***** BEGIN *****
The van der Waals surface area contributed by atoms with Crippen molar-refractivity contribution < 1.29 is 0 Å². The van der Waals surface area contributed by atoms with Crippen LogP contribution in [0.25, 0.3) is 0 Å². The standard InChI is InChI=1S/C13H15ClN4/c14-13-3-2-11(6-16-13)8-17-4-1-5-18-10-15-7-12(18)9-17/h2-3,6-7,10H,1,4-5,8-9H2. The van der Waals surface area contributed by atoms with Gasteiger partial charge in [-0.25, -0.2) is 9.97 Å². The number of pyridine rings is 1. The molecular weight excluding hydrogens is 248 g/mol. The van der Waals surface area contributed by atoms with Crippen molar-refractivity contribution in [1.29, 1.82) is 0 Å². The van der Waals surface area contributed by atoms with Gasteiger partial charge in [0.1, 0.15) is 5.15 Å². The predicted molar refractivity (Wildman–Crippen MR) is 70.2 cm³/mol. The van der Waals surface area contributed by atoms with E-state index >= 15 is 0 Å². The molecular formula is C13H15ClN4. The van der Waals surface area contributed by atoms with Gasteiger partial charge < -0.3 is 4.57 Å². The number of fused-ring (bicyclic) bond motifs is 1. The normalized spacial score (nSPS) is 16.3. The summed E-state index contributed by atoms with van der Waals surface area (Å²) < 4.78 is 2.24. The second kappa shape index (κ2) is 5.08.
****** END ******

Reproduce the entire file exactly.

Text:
The van der Waals surface area contributed by atoms with Crippen molar-refractivity contribution < 1.29 is 0 Å². The van der Waals surface area contributed by atoms with Crippen LogP contribution in [0.25, 0.3) is 0 Å². The standard InChI is InChI=1S/C13H15ClN4/c14-13-3-2-11(6-16-13)8-17-4-1-5-18-10-15-7-12(18)9-17/h2-3,6-7,10H,1,4-5,8-9H2. The van der Waals surface area contributed by atoms with Gasteiger partial charge in [-0.25, -0.2) is 9.97 Å². The number of pyridine rings is 1. The molecular weight excluding hydrogens is 248 g/mol. The van der Waals surface area contributed by atoms with Crippen molar-refractivity contribution in [1.29, 1.82) is 0 Å². The van der Waals surface area contributed by atoms with Gasteiger partial charge in [0.1, 0.15) is 5.15 Å². The predicted molar refractivity (Wildman–Crippen MR) is 70.2 cm³/mol. The van der Waals surface area contributed by atoms with E-state index >= 15 is 0 Å². The molecular formula is C13H15ClN4. The van der Waals surface area contributed by atoms with Gasteiger partial charge < -0.3 is 4.57 Å². The number of fused-ring (bicyclic) bond motifs is 1. The normalized spacial score (nSPS) is 16.3. The summed E-state index contributed by atoms with van der Waals surface area (Å²) < 4.78 is 2.24. The second kappa shape index (κ2) is 5.08.